He begins in a more calculating vein, hoping to melodramatically ensnare his enemy Antonio (a somber Jonathan Epstein) with an interest-free loan requiring a pound of flesh if the bond isn’t repaid in time. For those unfamiliar with the basic tale, Antonio, intensely devoted to his friend Bassanio (an ardent Graham Hamilton), agrees to finance the broke young man’s expedition to woo the wealthy heiress Portia (Kate MacCluggage) in Belmont. But with his assets all at sea, he’ll have to get the money from Shylock, for whom he has an irrational hatred.

That hatred compels Shakespeare to humanize Shylock. The more he suffers, the less possible it is to relate to him as a caricature. And indeed Abraham’s portrayal rises in pathos after Shylock’s daughter, Jessica (Melissa Miller), absconds with Lorenzo (a strong Vince Nappo), one of the Christian wastrels, and Portia, in disguise as a learned judge, intervenes in the famously unmerciful trial scene and not only ruins Shylock’s vengeful fun but strips him of his very identity.

My only major complaint about Abraham, beyond an over-the-top emotionalism that creeps into his acting on occasion, is that he and Tresnjak have made the character’s motivation a bit too lucid. Shylock’s grudge against Antonio, for treating him like a dog in the Rialto and lowering the borrowing rate by lending money gratis, seems to account for everything — an interpretive tack that’s akin to taking Iago at his word that he’s torturing Othello for having been passed over for promotion.


The hallmark of Shakespeare’s authorship is his slippery ambiguity, one of the reasons we return to the plays again and again. This quality is narrowed to a degree (even Antonio’s homoerotic attachment to Bassanio is spelled out with a kiss). But Tresnjak, former artistic director of the Old Globe Shakespeare Festival, compensates with exceptionally vivid characterizations, which are delivered in brisk, bold strokes on John Lee Beatty’s industrial chic set.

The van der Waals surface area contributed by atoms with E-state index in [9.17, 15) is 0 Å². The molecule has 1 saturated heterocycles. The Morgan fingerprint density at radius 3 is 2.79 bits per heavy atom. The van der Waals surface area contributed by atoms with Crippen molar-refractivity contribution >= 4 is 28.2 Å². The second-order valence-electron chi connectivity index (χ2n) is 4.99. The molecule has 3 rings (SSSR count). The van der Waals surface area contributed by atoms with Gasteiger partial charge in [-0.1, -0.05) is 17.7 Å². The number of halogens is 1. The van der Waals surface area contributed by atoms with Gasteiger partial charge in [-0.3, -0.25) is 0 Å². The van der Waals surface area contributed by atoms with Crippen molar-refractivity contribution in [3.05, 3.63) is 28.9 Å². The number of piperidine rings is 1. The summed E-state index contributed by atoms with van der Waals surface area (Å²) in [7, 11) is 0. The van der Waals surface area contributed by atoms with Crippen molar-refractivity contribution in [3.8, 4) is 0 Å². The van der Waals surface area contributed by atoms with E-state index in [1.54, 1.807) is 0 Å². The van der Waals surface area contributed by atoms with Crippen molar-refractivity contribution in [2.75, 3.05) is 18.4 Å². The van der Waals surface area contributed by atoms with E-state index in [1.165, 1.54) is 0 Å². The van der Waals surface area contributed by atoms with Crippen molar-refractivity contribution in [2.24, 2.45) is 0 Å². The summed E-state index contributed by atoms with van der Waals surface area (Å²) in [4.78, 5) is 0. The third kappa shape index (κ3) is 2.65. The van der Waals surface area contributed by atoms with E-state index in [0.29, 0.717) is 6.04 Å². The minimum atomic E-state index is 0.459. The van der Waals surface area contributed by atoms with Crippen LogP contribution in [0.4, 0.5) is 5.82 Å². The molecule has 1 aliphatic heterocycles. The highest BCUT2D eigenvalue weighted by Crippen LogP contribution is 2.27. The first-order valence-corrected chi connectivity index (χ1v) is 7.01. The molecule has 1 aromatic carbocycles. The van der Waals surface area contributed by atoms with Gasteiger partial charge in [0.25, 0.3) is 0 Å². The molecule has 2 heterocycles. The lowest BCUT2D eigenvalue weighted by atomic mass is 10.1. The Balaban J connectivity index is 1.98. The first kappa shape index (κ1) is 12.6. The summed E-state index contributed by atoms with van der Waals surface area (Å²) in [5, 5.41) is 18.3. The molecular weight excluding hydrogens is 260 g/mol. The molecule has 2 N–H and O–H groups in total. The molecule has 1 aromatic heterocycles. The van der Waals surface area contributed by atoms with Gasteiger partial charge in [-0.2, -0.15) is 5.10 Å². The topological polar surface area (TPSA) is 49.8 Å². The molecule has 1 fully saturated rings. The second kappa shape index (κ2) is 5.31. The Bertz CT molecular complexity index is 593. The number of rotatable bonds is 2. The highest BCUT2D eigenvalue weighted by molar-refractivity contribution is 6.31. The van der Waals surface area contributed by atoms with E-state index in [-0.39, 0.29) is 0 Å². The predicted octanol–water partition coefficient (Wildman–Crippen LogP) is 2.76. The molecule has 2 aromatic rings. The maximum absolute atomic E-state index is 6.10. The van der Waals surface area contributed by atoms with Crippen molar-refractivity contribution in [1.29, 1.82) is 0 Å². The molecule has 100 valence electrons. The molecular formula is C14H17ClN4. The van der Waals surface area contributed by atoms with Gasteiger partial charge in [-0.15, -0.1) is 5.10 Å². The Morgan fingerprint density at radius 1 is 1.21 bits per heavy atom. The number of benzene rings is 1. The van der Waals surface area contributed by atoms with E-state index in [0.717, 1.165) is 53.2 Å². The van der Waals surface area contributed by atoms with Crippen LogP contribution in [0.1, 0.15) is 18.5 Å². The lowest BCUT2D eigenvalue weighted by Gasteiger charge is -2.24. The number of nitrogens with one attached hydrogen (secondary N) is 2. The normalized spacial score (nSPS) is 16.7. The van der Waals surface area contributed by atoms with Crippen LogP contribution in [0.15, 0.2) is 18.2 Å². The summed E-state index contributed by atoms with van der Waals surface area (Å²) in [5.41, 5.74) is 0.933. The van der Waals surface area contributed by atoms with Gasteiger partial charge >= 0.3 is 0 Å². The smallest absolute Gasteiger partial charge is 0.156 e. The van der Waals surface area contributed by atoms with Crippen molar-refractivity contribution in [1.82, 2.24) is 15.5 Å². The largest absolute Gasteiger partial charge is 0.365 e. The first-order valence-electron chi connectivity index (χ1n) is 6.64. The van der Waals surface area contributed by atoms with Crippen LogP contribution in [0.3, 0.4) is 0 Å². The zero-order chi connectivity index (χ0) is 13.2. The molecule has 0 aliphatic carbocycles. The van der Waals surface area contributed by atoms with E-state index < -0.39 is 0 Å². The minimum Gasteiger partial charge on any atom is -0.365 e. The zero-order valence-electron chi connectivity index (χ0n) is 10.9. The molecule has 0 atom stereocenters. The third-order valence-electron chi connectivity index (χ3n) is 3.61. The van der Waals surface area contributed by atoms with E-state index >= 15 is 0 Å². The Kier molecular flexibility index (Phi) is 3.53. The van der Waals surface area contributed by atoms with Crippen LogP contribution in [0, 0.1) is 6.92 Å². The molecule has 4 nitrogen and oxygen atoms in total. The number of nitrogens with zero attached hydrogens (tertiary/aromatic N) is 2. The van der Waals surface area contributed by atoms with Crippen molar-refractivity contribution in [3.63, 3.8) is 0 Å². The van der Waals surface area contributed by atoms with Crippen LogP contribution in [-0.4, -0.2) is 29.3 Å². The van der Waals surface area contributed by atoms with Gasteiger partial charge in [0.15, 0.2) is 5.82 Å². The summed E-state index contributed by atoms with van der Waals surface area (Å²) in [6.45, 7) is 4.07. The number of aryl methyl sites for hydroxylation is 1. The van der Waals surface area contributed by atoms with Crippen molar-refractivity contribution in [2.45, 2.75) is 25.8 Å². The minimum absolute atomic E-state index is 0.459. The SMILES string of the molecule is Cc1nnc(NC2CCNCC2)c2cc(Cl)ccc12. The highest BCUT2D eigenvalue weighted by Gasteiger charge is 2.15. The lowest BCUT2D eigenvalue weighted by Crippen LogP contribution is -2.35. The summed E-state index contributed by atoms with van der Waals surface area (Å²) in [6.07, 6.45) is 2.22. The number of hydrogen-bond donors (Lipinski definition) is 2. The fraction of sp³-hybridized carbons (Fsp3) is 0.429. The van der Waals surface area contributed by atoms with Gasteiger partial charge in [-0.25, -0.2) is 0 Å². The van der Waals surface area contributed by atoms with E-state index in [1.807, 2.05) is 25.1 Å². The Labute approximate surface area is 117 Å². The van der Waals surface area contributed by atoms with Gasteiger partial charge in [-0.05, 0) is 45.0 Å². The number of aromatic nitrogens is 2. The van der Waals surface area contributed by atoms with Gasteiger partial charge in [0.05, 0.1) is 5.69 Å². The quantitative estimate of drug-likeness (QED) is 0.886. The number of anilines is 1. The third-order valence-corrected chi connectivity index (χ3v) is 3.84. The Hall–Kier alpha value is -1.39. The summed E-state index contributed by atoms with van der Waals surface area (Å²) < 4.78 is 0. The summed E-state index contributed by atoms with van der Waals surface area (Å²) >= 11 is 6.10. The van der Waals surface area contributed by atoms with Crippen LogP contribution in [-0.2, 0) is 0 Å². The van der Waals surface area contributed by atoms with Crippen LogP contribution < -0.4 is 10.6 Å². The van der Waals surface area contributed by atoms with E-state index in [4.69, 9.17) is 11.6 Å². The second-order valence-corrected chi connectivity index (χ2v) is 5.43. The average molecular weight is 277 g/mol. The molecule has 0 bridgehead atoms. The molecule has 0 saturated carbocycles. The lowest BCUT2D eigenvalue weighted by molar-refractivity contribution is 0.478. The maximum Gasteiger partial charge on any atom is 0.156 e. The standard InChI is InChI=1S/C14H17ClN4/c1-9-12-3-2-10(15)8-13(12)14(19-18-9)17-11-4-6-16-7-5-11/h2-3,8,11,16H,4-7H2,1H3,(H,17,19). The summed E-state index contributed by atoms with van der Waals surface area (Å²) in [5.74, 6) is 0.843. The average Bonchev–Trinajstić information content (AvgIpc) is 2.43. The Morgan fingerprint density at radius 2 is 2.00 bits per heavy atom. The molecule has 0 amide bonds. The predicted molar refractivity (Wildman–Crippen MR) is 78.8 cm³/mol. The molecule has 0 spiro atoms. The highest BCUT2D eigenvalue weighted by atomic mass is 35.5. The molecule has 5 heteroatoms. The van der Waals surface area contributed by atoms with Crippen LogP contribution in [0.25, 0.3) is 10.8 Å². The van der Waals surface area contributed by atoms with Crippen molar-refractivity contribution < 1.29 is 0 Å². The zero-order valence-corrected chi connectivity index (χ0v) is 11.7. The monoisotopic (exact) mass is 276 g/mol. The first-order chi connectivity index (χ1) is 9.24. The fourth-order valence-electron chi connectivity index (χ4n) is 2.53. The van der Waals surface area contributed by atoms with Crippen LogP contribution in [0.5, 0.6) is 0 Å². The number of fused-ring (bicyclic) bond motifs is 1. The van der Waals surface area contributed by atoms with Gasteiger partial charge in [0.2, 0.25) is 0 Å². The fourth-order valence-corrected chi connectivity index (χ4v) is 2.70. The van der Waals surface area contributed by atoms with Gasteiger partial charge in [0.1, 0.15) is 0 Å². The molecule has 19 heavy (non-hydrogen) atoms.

Ted Schneider overcooks Gratiano’s party boy side, but how refreshing to encounter MacCluggage’s tart Portia, a romantic heroine who doesn’t always act heroically, as her no-nonsense maid Nerissa (Christen Simon Marabate) probably knows better than anyone. Even the minor characters are given a vibrant makeover: When Jacob Ming-Trent struts out like a rap star, he cheekily (and self-empoweringly) refashions the image of Shylock’s deserting servant, Launcelot Gobbo.

Tresnjak doesn’t overlook the many different forms of bigotry in the play. He shines a light on the characters’ ugly blind spots, but he doesn’t rewrite the text to appease contemporary sensibilities. This is one of the few times the magnificent poetry of the final act is given its due. It’s not easy to join the festivities in Belmont after Shylock’s courtroom degradation, but that’s where Shakespeare sends us, and this production knows how to be faithful even when taking the wildest liberties.


F. Murray Abraham plugs into Shylock’s anger

Critic’s notebook: Al Pacino Shines as Shylock in ‘The Merchant of Venice’

--Charles McNulty\charlesmcnulty


‘The Merchant of Venice,’ The Broad Stage, 1310 11th Street, Santa Monica. Visit theater’s website for schedule. Ends April 24.$47-$175. (310)434.3200 or Running time: 2 hours, 45 minutes

Top: F. Murray Abraham, Christen Simon Marabate, Kate MacCluggage. Bottom: F. Murray Abraham and Jonathan Epstein. Credit: Amy Graves